Matthew’s Place
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Matthew’s Place

Matthew's Place

Oct 15, 2021

3 min read

3 Ways ‘Fake News’ has Been Used Against the LGBTQ Community

By Christine Siamanta Kinori

In the digital world, the spread of ‘fake news’ has been made easier through social media sites that includes but is not limited to Facebook, Instagram and Twitter. Its effects have ravaged through nations and social and cultural communities. The LGBTQ+ community has been especially impacted. With misconceptions already alienating the LGBTQ+ community, recent ‘fake news’ across social media has made public acceptance and understanding frustratingly more difficult.

In the health sector, myths have been spread that gay and bisexual women are not at the risk of getting cervical cancer based on the assumption that it is only spread by men. This has led to a reduced number of people showing up for screenings. The disease is preventable, but many do not see the need for screening, and this poses a danger to the LGBTQ+ community dying of the disease unknowingly. This fake news should not be taken lightly and measures should be taken against such misconceptions to save lives in the LGBTQ+ community.

Last year, a video clip circulated on Instagram, Facebook and Twitter alleging gay individuals couldn’t keep themselves from partying during the COVID-19 lockdowns in Italy, when in fact the videos were of carnival celebrations in Brazil in 2018. The incorrect claims were met by many religious media posts blaming the LGBTQ+ community for the outbreak of the pandemic. It furthered misconceptions of the LGBTQ+ community as nothing more than irresponsible and reckless party-goers and led to homophobic attacks across social media.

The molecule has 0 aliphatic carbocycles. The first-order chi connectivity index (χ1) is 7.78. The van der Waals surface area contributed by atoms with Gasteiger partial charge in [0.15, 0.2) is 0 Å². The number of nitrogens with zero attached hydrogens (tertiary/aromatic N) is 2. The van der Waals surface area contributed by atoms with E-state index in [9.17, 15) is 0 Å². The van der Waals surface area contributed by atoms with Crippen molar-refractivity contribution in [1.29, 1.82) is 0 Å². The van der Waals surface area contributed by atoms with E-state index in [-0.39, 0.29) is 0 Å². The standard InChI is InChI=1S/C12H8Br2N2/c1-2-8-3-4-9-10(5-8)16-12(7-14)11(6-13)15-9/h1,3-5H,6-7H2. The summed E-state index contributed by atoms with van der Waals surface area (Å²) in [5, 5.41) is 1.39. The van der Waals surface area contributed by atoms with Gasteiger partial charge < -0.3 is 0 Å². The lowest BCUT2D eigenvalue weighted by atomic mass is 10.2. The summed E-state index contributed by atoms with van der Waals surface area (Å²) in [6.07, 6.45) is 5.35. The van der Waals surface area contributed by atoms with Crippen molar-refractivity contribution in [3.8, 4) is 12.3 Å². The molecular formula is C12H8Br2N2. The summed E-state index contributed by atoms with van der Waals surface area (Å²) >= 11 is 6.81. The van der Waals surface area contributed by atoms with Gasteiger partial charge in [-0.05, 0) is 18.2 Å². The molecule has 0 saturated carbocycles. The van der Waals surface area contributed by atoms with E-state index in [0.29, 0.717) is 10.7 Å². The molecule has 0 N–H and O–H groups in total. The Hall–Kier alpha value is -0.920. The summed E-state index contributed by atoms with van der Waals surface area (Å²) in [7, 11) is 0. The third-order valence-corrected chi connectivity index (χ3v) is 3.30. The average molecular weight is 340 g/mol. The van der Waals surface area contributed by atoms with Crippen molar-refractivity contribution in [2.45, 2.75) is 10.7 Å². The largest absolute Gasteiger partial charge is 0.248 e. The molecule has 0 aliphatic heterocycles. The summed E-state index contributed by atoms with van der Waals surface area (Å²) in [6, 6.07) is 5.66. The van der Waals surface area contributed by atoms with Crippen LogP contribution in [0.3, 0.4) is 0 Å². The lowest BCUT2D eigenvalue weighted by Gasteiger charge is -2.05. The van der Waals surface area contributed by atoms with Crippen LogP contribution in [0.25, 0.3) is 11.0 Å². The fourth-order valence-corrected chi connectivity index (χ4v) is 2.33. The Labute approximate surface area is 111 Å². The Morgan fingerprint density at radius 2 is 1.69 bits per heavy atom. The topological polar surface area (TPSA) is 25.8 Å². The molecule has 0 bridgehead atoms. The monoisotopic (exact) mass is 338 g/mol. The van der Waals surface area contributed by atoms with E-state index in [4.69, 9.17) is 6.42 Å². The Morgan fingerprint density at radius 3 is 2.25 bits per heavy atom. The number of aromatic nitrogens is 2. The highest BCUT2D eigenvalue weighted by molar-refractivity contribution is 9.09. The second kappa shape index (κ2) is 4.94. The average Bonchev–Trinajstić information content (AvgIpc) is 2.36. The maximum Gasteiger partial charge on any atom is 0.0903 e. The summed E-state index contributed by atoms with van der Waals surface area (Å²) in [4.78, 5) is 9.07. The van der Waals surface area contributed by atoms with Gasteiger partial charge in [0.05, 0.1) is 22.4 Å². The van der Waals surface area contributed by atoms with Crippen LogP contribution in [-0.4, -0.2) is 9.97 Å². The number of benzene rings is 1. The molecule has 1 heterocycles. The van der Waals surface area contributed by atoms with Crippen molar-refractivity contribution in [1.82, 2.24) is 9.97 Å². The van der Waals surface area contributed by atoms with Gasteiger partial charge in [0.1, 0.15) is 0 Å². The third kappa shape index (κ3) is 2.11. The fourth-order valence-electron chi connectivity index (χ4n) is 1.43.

Recently, fake news arose again around the LGBTQ+ community with claims that the letter “p” was being added to thee acronym to stand for pedosexual. LGBTQ+ activists have released countless statements denying the claims and saying that they do not condone acts of pedophelia. The fake news nonetheless incited controversy and more homophobic attacks across socail media, leaning into the problematic language that there is something unavoidably predatory and dangerous about queer sexuality.

This fake news is not just impacting people’s social media feeds- it has concrete, real world consequences around the world. In addition to a rise in anti-LGBTQ+ conspiracies online, hate crimes against LGTBQ+ Americans are on the rise. The LGBTQ+ community is facing new anti-gay laws in Nigeria and Uganda that uses similar language found in conspiracy-laden posts from Facebook and Twitter posts from U.S anti-LGBTQ activists. In addition to a misleading and toxic digital discourse, fake news can have real consequences.

About the Author:

Christine Siamanta Kinori grew up in a little village in Kenya known as Loitoktok near the border of Kenya and Tanzania. All she wanted to do when she grew up was to explore the world. Her curiosity led her to join Nairobi University to pursue a degree in Journalism and Mass Communications. She later got a job with an amazing travel magazine Nomad Africa which gave her the opportunity to explore Africa. She also writes for numerous travel websites about Africa and tries to create a new narrative in the media about our aesthetic continent.

Christine claims to have somewhat unhealthy addiction to TV and reading, as it is a fun way to keep herself occupied during the long journeys for her travel writing. She is also a believer of letting people be their beautiful selves. To her, love is love and it is the greatest gift we have as humans.